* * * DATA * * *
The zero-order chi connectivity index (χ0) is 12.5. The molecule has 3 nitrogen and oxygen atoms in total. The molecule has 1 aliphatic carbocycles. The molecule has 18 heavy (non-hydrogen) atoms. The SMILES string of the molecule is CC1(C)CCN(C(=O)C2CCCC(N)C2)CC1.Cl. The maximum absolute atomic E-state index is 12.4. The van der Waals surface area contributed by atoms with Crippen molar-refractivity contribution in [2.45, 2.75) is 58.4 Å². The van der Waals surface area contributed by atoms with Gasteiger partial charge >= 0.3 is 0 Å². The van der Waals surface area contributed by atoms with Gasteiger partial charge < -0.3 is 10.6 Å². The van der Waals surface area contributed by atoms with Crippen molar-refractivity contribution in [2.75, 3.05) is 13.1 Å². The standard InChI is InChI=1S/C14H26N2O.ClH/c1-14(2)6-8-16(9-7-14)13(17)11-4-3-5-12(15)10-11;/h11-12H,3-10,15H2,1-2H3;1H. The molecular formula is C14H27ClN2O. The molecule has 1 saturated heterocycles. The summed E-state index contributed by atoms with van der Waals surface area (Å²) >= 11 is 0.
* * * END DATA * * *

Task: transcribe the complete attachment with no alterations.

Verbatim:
The zero-order chi connectivity index (χ0) is 12.5. The molecule has 3 nitrogen and oxygen atoms in total. The molecule has 1 aliphatic carbocycles. The molecule has 18 heavy (non-hydrogen) atoms. The SMILES string of the molecule is CC1(C)CCN(C(=O)C2CCCC(N)C2)CC1.Cl. The maximum absolute atomic E-state index is 12.4. The van der Waals surface area contributed by atoms with Crippen molar-refractivity contribution in [2.45, 2.75) is 58.4 Å². The van der Waals surface area contributed by atoms with Gasteiger partial charge >= 0.3 is 0 Å². The van der Waals surface area contributed by atoms with Gasteiger partial charge < -0.3 is 10.6 Å². The van der Waals surface area contributed by atoms with Crippen molar-refractivity contribution in [2.75, 3.05) is 13.1 Å². The standard InChI is InChI=1S/C14H26N2O.ClH/c1-14(2)6-8-16(9-7-14)13(17)11-4-3-5-12(15)10-11;/h11-12H,3-10,15H2,1-2H3;1H. The molecular formula is C14H27ClN2O. The molecule has 1 saturated heterocycles. The summed E-state index contributed by atoms with van der Waals surface area (Å²) >= 11 is 0.